Blog Tags: Sea Turtles
Kinsey is best known for her role as the tightly-wound head of accounting on “The Office,” and she also appeared in a video for Oceana’s sea turtle campaign alongside Rachael Harris (“The Hangover.) Kinsey will be joined by sustainable chef and author Barton Seaver and Oceana campaign director Beth Lowell. Their stops will include a briefing on Capitol Hill and a reception at National Aquarium.
Oceana has found mislabeling of nearly one in five fish fillets sampled in Boston-area supermarkets, as well as the mislabeling of more than half of the seafood sampled in the Los Angeles-area. Oceana is calling on the federal government to make combating seafood fraud a priority as well as for traceability of seafood sold in the United States.
More good news for sea turtles today: The endangered leatherback sea turtle swam one lap closer today to becoming California’s official marine reptile.
The California Assembly Committee on Water, Parks, and Wildlife voted unanimously today that this ocean ambassador should be an additional state symbol. This is exciting news as the bill heads next to the Assembly floor where all 80 Assemblymembers will vote to determine if the bill moves to the state Senate.
Leatherbacks are truly an impressive species and an important part of the marine ecosystem. Once they reach maturity, leatherback sea turtles swim over 6,000 miles from their nesting beaches in Indonesia, Papua New Guinea, and the Solomon Islands to waters off California’s coast to feed on jellyfish.
California waters are a globally important foraging area for leatherbacks and these endangered species are an ecologically important part of the marine ecosystem. In recognition of new scientific information demonstrating the importance of California waters to the survival of Pacific leatherbacks, the National Marine Fisheries Service recently designated nearly 42,000 square miles off the US West Coast as critical habitat, including 16,910 square miles off California’s coast.
Oceana co-authored the petition and weighed in heavily during this 5 year process leading to the final designation to help ensure ensure these awe-inspiring animals are not wiped out by human impacts to their key feeding areas.
Thank you to all of you California Wavemakers who signed the letter of support to your local representative letting them know your support for this legislation. This is truly a time to celebrate the leatherback.
We’re happy to announce a victory for sea turtles in the Atlantic this week.
The scallop fishery has long been a threat to sea turtles, who get caught up and drowned in the heavy equipment. Scallops are often collected by dredges— heavy metal nets attached to a flat scoop that drags along the ground, collecting everything large enough to fit in the net. These dredges are hazards in sea turtle habitats, where they catch, drag, and drown sea turtles along with the desired scallops.
All six sea turtle species in the United States are threatened or endangered under the Endangered Species Act, making these deaths all the more tragic.
Fortunately, there’s a new type of gear that includes something called a Turtle Deflector Device (TDD). With a TDD, dredges can push sea turtles out of harm’s way instead of pulling them into the nets.
This week, the National Marine Fisheries Service (NMFS) announced new regulations for the Atlantic scallop fishery that will require TDDs in areas and during times when sea turtles are known to be present.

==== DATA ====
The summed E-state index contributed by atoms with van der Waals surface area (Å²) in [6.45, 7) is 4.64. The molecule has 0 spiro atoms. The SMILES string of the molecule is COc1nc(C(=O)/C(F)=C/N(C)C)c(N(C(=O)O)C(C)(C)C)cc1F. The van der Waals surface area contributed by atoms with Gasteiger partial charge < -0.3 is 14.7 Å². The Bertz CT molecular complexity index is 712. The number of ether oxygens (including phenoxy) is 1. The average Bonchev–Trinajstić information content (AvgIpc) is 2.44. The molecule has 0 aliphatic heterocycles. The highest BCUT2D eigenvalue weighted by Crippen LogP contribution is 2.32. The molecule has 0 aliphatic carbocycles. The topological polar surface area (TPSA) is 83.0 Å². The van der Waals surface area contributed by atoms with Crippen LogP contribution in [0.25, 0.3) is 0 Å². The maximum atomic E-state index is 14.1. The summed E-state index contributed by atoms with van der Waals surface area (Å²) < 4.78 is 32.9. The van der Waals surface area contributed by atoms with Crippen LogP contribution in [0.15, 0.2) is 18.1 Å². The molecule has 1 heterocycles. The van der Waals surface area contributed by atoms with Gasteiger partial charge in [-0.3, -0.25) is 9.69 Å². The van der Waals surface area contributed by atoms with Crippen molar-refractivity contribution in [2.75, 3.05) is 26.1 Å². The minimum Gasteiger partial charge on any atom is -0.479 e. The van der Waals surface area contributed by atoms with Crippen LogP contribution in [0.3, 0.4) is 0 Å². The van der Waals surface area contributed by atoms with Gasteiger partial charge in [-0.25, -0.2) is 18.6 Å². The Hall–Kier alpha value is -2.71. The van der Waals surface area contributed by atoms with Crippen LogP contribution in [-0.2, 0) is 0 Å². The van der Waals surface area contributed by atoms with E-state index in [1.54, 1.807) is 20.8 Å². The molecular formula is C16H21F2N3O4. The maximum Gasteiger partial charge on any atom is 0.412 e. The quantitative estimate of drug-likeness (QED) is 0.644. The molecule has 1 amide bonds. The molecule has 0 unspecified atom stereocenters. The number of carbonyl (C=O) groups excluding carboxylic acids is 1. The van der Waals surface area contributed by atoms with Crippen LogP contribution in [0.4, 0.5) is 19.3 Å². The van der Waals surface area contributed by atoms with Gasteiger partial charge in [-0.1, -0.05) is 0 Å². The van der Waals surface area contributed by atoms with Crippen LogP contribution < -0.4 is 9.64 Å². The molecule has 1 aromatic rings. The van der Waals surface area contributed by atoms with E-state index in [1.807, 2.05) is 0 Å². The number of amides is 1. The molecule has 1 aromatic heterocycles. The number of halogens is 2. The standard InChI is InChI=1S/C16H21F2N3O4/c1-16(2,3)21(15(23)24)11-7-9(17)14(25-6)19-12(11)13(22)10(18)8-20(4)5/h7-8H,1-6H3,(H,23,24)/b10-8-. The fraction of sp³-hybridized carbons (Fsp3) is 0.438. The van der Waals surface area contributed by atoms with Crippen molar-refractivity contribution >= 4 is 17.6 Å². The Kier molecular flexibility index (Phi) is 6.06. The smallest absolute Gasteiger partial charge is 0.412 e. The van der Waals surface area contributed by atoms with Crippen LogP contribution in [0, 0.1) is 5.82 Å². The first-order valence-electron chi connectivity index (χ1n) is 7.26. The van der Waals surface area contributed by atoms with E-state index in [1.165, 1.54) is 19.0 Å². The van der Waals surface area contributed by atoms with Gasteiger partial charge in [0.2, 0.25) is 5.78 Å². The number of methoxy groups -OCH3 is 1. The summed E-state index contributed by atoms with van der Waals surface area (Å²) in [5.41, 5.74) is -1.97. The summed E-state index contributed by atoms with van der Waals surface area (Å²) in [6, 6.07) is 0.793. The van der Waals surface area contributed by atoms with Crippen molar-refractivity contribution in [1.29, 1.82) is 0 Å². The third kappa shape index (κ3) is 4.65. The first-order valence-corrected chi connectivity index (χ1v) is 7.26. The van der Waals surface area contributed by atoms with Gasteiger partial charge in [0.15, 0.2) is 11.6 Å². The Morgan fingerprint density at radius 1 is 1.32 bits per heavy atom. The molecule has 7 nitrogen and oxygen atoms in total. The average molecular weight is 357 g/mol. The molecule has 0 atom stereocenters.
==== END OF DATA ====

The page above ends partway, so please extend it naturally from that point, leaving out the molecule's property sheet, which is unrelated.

We are excited about these new rules, which will save many sea turtle lives.
Gib Brogan, our Northeast representative, said that “Oceana is relieved that after 10 years of requests, NMFS has finally taken action to reduce the scallop fishery’s deadly interaction with threatened sea turtles. We support TDDs as a solution to sea turtle bycatch in the scallop fishery and commend the industry and its research partners for their work to develop this new gear.”
Each of the six sea turtle species found in the United States are listed as endangered or threatened under the Endangered Species Act. Every day, sea turtles face a number of threats including pollution, boat strikes, hunting, accidental capture by fisheries, as well as the development of many coastal beaches that female sea turtles use for nesting sites.
But a growing threat to sea turtles is climate change. Rising sea levels and increased numbers of storms will likely limit the number of beaches that are suitable for nesting, and warmer temperatures could have a significant effect on sea turtle reproduction since the sex of sea turtle eggs is determined by the nest temperature. Warmer sands will result in more females, while cooler sands favor males. The magic temperature seems to be about 82°F, but this can vary depending on the species.
Temperatures are predicted to rise by 2.5-10°F in the next century, which could alter hatchling sex ratios especially in areas that are already warm like the Caribbean. In Florida, loggerhead nests are already producing more than 90% females, and further warming could mean that no males hatch from these nests at all.
In a new study, however, a group of researchers used screens to shade nests, and they found that it effectively reduced nest temperatures and produced a higher proportion of male hatchlings. By protecting beaches where males are more common and by applying artificial shading, if necessary, a healthy ratio of male and female sea turtles will be born.
Although shading may provide some relief to sea turtle populations already threatened with extinction, it is only a temporary solution to a much larger problem. To help take action against climate change, here are a few steps you can take at home and in your community.
When sea turtles are sick or injured, they can spend a few weeks or months recovering in sea turtle rehabilitation or research centers. The turtles are released back into the wild as soon as they have recovered enough so that they can live normally in the ocean.
But sometimes, sea turtles spend years or even decades away from the ocean. Still, even after sea turtles have spent long periods of time in captivity, they are able to return to the ocean and live like a wild turtle – even following complex migration routes.
Wild sea turtles migrate long distances to reproduce, as females return to the same beach where they hatched in order to lay their own eggs. Sometimes, these turtles cross entire oceans to get back to the beach where they were born. These long journeys inspired the Great Turtle Race, where leatherback sea turtles were tracked as they crossed the Pacific Ocean to nest.